The topic of foreign donations is closely linked with the broader issue of political donations. The Committee has taken significant evidence in relation to political donations. However, the focus of this report explicitly addresses foreign donations. This report also flags issues that the Committee will consider further in the main report on the outcomes of the 2016 election.
Donations are a legitimate form of participation in Australia’s political process and the High Court of Australia has ruled that political donations are included in the implied constitutional freedom of political expression.
The topic of political donations evokes strong public reactions in all modern democracies, including Australia. Submitters and witnesses discussed a community perception in Australia that individuals and organisations who make political donations do so to influence public debate, policies and decisions of parties and candidates.
Therefore the challenge for government and the Parliament is how to respect Australia’s constitutional freedoms while removing the influence of foreign donations.
Thus, much of the public concern about political donations appears to stem from a lack of trust in the system and the motives of those donating.
The ability, or perceived ability, of organisations and individuals to buy influence through donations – particularly large donations – results in the perception of an ‘uneven playing field’ where a wealthy few can influence results that affect all Australians.
The Committee considered that the principles of a trusted system for political donations should sufficiently reflect what Australians require to allow them to have more faith in the pillars of Australian democracy. The Committee identified four ‘First Principles’ that would guide future reforms of the Act:
Transparency via visible, timely disclosure of donations and donors;
Clarity about what is required and by whom;
Consistency of regulations so that they capture all participants and support an equitable and level playing field; and
Compliance through enforceable regulations with minimal, practicable compliance burdens.
However, others take the view that not all political donations are acceptable in an Australian political context and that disclosure does not necessarily mitigate the risk of undue influence.
The Committee believes these four first principles should guide any discussion and decision making to do with political donations, both domestic and foreign. Associate Professor Joo-Cheong Tham stated that one of the key first principles is:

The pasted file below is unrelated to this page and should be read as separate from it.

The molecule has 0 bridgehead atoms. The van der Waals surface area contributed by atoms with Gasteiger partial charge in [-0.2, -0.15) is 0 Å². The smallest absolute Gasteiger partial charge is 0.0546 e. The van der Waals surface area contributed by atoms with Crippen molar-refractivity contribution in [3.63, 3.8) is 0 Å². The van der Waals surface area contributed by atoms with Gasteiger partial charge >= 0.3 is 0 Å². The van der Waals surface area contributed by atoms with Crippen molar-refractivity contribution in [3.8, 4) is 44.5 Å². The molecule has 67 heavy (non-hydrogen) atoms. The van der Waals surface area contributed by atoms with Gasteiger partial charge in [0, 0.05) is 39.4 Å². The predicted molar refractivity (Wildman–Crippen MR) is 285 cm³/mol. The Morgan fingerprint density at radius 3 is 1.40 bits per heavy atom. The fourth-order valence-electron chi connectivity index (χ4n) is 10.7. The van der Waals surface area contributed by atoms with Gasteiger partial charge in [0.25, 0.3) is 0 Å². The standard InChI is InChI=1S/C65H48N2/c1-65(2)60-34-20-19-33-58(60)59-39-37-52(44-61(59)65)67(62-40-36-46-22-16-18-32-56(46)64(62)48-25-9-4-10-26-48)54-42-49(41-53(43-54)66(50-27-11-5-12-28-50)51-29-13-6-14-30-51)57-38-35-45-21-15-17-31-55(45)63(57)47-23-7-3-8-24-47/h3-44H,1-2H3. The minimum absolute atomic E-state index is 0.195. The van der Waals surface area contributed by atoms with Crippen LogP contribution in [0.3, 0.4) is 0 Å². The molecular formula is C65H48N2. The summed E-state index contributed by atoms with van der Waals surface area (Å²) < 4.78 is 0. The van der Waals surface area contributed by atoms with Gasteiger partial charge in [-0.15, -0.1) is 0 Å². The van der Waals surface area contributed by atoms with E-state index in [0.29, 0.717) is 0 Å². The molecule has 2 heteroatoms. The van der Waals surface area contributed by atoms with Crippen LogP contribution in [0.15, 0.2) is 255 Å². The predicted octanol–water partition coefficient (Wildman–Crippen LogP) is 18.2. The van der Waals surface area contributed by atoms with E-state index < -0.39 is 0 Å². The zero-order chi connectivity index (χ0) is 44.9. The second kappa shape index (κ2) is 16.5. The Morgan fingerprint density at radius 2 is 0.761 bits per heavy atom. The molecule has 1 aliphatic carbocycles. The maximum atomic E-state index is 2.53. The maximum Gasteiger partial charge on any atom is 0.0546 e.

… if democracy is government by the people, for the people and of the people, then if may be said that foreigners who are not of the people should not be able to influence the political process – including through political contributions.
With regard to the banning or regulation of foreign donations, the International Institute for Democracy and Electoral Assistance (International IDEA) states in its submission:
The rationale for banning or regulating donations from foreign sources is principally to prevent undue influence by foreign interests in domestic political affairs, or to phrase it differently to protect the principle of self-determination. Foreign donations to political parties also risk diluting the impact of domestic donors. A party that receives a significant amount of its funds from overseas may be less reliant on generating funds at home, thus weakening the ties between it and the citizens it should represent.
The Political Actors
The Committee identified that there is an issue with regard to the existing donation rules potentially being circumvented. Despite the various restrictions on political donations that have been introduced, there are still loopholes available to those who seek to avoid disclosure for both foreign and domestic donations.
In addition to donating directly to political parties, foreign and domestic donors are also able to provide finance through ‘associated entities’ which are organisations with links to a political party, such as unions, think tanks, or dedicated fundraising groups. These entities accept donations and pass them on to their associated party or undertake campaigns in support of the associated party’s campaign.
As well as giving donors another avenue to stay below the current $13,200 cap, they are generally subject to less scrutiny than the parties themselves. Although the AEC does publish details of donations to associated entities, they are not available in a single list — which makes it more difficult to track the flow of money. It is also difficult for Australians to ascertain which party they are associated with.